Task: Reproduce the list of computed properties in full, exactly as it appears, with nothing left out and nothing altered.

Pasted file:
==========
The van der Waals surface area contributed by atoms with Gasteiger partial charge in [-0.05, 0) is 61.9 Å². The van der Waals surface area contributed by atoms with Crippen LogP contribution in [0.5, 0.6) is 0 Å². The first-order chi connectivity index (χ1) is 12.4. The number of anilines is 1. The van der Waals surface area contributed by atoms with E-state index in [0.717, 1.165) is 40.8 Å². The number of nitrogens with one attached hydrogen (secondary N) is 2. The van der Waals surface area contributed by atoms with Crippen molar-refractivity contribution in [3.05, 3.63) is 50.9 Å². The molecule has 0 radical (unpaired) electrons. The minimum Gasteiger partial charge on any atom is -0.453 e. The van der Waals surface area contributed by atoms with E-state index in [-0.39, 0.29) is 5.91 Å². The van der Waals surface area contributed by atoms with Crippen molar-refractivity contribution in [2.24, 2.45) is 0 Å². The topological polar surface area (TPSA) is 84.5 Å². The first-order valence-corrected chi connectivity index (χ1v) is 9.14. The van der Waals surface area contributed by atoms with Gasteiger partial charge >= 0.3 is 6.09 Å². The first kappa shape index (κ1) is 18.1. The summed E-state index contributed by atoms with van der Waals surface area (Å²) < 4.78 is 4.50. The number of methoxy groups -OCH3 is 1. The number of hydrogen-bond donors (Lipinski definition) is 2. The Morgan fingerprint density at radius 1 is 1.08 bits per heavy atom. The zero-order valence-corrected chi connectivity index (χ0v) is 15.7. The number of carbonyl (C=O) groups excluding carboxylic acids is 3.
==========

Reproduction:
The van der Waals surface area contributed by atoms with Gasteiger partial charge in [-0.05, 0) is 61.9 Å². The van der Waals surface area contributed by atoms with Crippen LogP contribution in [0.5, 0.6) is 0 Å². The first-order chi connectivity index (χ1) is 12.4. The number of anilines is 1. The van der Waals surface area contributed by atoms with E-state index in [0.717, 1.165) is 40.8 Å². The number of nitrogens with one attached hydrogen (secondary N) is 2. The van der Waals surface area contributed by atoms with Crippen molar-refractivity contribution in [3.05, 3.63) is 50.9 Å². The molecule has 0 radical (unpaired) electrons. The minimum Gasteiger partial charge on any atom is -0.453 e. The van der Waals surface area contributed by atoms with E-state index in [-0.39, 0.29) is 5.91 Å². The van der Waals surface area contributed by atoms with Crippen molar-refractivity contribution in [2.24, 2.45) is 0 Å². The topological polar surface area (TPSA) is 84.5 Å². The first-order valence-corrected chi connectivity index (χ1v) is 9.14. The van der Waals surface area contributed by atoms with Gasteiger partial charge >= 0.3 is 6.09 Å². The first kappa shape index (κ1) is 18.1. The summed E-state index contributed by atoms with van der Waals surface area (Å²) < 4.78 is 4.50. The number of methoxy groups -OCH3 is 1. The number of hydrogen-bond donors (Lipinski definition) is 2. The Morgan fingerprint density at radius 1 is 1.08 bits per heavy atom. The zero-order valence-corrected chi connectivity index (χ0v) is 15.7. The number of carbonyl (C=O) groups excluding carboxylic acids is 3.